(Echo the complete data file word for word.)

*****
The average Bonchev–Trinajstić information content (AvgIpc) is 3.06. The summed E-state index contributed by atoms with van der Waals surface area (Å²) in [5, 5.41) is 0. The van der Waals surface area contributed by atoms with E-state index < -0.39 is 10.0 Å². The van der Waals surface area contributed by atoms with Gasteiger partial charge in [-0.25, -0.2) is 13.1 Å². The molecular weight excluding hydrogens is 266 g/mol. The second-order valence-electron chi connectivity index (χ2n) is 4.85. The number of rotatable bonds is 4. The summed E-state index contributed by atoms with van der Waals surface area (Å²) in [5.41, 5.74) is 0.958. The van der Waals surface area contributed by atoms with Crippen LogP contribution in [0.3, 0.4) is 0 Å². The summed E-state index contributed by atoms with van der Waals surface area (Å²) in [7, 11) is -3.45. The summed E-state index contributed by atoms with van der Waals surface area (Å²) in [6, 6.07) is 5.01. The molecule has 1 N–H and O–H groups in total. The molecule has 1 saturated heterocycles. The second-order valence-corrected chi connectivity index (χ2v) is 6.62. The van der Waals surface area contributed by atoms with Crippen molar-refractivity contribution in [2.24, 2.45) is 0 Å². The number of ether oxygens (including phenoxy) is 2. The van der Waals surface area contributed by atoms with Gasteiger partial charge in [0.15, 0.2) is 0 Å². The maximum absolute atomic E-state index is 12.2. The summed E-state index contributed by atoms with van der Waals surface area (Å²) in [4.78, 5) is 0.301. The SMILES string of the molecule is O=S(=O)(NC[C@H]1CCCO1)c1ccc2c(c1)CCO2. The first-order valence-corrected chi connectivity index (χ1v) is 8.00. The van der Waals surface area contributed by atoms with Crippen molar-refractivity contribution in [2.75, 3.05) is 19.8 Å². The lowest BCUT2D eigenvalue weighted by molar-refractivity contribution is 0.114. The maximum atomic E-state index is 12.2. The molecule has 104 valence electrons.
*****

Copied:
The average Bonchev–Trinajstić information content (AvgIpc) is 3.06. The summed E-state index contributed by atoms with van der Waals surface area (Å²) in [5, 5.41) is 0. The van der Waals surface area contributed by atoms with E-state index < -0.39 is 10.0 Å². The van der Waals surface area contributed by atoms with Gasteiger partial charge in [-0.25, -0.2) is 13.1 Å². The molecular weight excluding hydrogens is 266 g/mol. The second-order valence-electron chi connectivity index (χ2n) is 4.85. The number of rotatable bonds is 4. The summed E-state index contributed by atoms with van der Waals surface area (Å²) in [5.41, 5.74) is 0.958. The van der Waals surface area contributed by atoms with Crippen LogP contribution in [0.3, 0.4) is 0 Å². The summed E-state index contributed by atoms with van der Waals surface area (Å²) in [7, 11) is -3.45. The summed E-state index contributed by atoms with van der Waals surface area (Å²) in [6, 6.07) is 5.01. The molecule has 1 N–H and O–H groups in total. The molecule has 1 saturated heterocycles. The second-order valence-corrected chi connectivity index (χ2v) is 6.62. The van der Waals surface area contributed by atoms with Crippen molar-refractivity contribution in [2.24, 2.45) is 0 Å². The number of ether oxygens (including phenoxy) is 2. The van der Waals surface area contributed by atoms with Gasteiger partial charge in [0.15, 0.2) is 0 Å². The maximum absolute atomic E-state index is 12.2. The summed E-state index contributed by atoms with van der Waals surface area (Å²) in [4.78, 5) is 0.301. The SMILES string of the molecule is O=S(=O)(NC[C@H]1CCCO1)c1ccc2c(c1)CCO2. The first-order valence-corrected chi connectivity index (χ1v) is 8.00. The van der Waals surface area contributed by atoms with Crippen molar-refractivity contribution in [2.75, 3.05) is 19.8 Å². The lowest BCUT2D eigenvalue weighted by molar-refractivity contribution is 0.114. The maximum atomic E-state index is 12.2. The molecule has 104 valence electrons.